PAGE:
The Tony Award winner will follow in the footsteps of Tony and Olivier winner Patti LuPone and the late, great Ethel Merman when she stars as Reno Sweeney in a new Broadway revival of Cole Porter's Anything Goes. Roundabout Theatre Company will present the production, which will be directed and choreographed by Tony Award winner Kathleen Marshall. Performances will begin in February 2011 at a Broadway theatre to be announced. The creative team will have their work cut out for them. It's been more than 20 years since the LuPone version lit Lincoln Center Theater on fire, but memories of the production are still fresh in theatregoers' and critics' memories.
The West Coast got some nice casting news, as well, this week. Four-time Tony nominee Raul Esparza and Brooke Shields will star in the world premiere of the new musical Leap of Faith, which begins performances at the Center Theatre Group/Ahmanson Theatre in September. Directed and choreographed by Rob Ashford, performances will begin Sept. 11 with an official opening scheduled for Oct. 3. Performances will continue through Oct. 24. Esparza will play Reverend Jonas Nightengale, the con man created by Steve Martin on the screen, and Shields will be Marva, the small-town woman and single mother who was first played by Lolita Davidovitch. Leap of Faith features a score by Alan Menken, a book by Janus Cercone (who wrote the original screenplay) with Glenn Slater and lyrics by Slater.
La Cage aux Folles producer and Menier Chocolate Factory artistic director David Babani is eyeing a couple Stephen Sondheim musicals. In previous years, the small London theatre brought new life to Sondheim's Sunday in the Park With George, and recently revisited an intimate A Little Night Music under the direction of Trevor Nunn. Both productions transferred to Broadway.
"We are looking at doing a production of Road Show next year, if all goes to plan," Babani told Playbill.com. The chamber musical about the eccentric American Mizner brothers, featuring a book by John Weidman, debuted at the Public Theater in 2008 to a rather lukewarm reception from the critics. But taking on Sondheim's more historically challenged works seems to be Babani's intention. "The year after that, we're looking to do a production of Merrily We Roll Along, which Maria Friedman would direct for us, which would be thrilling," he added. Merrily notoriously flopped on Broadway, and has been a cause celebre among musical enthusiasts ever since. ***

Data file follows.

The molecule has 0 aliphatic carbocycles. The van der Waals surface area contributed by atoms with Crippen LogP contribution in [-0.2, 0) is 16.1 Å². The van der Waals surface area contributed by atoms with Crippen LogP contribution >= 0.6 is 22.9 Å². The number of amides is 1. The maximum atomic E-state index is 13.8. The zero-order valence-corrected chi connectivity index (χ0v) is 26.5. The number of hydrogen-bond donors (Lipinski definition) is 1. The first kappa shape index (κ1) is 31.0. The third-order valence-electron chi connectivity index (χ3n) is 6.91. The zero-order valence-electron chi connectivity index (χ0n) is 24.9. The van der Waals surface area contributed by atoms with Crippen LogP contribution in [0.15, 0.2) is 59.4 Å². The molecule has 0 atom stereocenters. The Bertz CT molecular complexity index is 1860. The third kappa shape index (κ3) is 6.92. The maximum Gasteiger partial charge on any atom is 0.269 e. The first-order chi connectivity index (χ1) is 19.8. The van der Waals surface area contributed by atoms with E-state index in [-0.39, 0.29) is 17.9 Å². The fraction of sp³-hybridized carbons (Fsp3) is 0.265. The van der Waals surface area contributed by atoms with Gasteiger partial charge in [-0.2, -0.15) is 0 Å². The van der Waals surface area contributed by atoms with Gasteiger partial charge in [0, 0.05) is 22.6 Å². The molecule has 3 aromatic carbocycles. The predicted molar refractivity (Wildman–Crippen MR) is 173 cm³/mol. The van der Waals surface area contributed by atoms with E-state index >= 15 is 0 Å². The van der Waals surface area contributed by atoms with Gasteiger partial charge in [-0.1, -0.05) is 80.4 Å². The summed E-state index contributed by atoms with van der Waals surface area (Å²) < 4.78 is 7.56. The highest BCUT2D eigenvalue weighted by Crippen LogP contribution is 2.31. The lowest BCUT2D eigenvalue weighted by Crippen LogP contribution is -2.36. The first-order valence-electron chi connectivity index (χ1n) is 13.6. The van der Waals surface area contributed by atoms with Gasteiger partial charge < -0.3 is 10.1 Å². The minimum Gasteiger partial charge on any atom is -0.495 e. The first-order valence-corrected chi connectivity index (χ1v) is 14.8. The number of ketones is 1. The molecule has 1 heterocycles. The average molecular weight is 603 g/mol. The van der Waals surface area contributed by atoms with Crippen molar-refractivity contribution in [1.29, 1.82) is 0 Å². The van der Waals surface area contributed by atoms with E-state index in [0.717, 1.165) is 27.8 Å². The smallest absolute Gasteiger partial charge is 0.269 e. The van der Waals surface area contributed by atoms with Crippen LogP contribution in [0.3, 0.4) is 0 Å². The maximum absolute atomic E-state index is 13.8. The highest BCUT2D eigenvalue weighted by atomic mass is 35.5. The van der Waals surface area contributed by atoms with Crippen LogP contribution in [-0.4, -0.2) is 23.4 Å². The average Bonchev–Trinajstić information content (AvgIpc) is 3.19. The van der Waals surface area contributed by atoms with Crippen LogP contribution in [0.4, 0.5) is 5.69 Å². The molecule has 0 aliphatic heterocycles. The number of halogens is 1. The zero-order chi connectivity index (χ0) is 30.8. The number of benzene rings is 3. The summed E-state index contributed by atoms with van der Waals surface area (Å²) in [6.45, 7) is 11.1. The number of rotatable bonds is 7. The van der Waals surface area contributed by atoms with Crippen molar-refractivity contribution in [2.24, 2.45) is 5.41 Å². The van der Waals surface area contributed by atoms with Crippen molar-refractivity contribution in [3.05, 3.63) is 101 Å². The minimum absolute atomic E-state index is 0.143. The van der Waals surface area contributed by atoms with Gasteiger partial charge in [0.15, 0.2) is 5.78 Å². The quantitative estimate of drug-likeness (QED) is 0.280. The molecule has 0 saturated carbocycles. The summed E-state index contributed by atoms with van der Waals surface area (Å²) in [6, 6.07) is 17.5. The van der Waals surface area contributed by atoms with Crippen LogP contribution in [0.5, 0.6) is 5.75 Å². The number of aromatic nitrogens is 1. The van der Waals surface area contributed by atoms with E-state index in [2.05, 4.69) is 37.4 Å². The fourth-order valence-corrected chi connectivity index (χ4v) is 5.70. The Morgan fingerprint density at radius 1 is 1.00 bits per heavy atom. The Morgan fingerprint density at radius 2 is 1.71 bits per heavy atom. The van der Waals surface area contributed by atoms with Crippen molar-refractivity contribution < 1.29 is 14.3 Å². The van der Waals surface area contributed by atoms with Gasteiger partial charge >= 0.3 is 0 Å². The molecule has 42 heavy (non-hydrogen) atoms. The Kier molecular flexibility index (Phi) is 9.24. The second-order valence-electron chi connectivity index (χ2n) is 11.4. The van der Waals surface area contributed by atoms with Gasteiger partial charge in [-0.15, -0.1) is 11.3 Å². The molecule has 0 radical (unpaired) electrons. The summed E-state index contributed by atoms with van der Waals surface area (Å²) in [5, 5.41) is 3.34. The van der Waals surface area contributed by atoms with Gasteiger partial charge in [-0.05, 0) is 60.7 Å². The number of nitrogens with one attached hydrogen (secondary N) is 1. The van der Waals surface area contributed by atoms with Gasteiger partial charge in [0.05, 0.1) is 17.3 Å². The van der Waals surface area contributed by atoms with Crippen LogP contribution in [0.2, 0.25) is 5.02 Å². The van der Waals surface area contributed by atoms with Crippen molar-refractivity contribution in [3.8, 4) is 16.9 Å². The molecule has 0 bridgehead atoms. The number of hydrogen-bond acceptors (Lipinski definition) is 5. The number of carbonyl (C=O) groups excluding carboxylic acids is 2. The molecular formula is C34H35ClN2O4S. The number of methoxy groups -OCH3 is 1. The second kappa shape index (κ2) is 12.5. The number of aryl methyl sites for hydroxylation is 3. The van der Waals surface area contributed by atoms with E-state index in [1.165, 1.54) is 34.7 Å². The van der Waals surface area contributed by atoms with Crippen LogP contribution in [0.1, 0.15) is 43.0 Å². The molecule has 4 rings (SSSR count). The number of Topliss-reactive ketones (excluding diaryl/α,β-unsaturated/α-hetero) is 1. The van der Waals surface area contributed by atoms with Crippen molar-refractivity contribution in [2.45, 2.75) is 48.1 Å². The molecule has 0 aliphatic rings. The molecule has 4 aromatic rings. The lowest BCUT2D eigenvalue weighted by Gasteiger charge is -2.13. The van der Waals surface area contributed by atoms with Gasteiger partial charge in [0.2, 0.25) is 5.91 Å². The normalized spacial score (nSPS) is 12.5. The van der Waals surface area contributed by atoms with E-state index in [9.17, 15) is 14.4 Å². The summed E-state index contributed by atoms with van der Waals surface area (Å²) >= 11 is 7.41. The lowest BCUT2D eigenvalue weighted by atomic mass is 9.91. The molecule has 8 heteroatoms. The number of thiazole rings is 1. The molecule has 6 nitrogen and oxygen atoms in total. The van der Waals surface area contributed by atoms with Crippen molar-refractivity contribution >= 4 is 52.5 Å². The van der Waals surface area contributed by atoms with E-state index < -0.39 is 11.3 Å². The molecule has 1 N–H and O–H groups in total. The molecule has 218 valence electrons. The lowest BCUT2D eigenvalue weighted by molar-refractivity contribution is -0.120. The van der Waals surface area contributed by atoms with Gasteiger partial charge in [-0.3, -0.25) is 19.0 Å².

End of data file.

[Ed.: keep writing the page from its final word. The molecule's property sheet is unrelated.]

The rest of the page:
|photo by Aubrey Reuben|
Hartford Stage is losing its leader. Artistic director Michael Wilson — only the fourth chief the theatre has seen in its 45 years — will leave the Connecticut theatre company following the conclusion of the 2010-2011 season, after 13 years of service. He will use his new free time to direct more in New York. Wilson's profile has risen slowly and steadily in New York circles. His 2003 production of Enchanted April didn't exactly impress critics. Neither did his rendition of the old chestnut Old Acquaintance at the Roundabout. But he found his metier with playwright Horton Foote, wowing critics with Dividing the Estate in 2008 and stunning them into silence this past season with The Orphans' Home Cycle. Both productions played in Hartford before coming to Manhattan.
Who owns the Broadway rights to the Michael Jackson music catalog?
Broadway producer James Nederlander Jr., a member of the theatre-owning dynasty, has filed a lawsuit against the estate of the late King of Pop over song rights for a potential Broadway musical, the New York Times reported.
In 2009, the Nederlander Organization announced the negotiation of a rights deal to produce a stage musical based on Jackson's iconic song and video "Thriller." Jackson was to be involved in the creation of the musical that would have featured songs from the "Thriller" and "Off the Wall" albums. Nederlander's civil suit seeks to uphold the 2008 contract in which Jackson allowed for the use of his songs. The contract also provided Jackson with approval of the musical's book writer and products related to the show. The suit also seeks an injunction that would ensure that the executors could not license the songs for use in another musical. (In April the Jackson estate announced a deal with Cirque du Soleil to create two shows featuring Jackson's music.)
The 2008 contract between the Nederlanders and Jackson granted the producers the rights to develop the tuner through October 2011 (with a possible option to extend through 2013).
A lawyer for Jackson estate executors John Branca and John McClain said in a statement that the contract may not be enforceable following Jackson's death in 2009.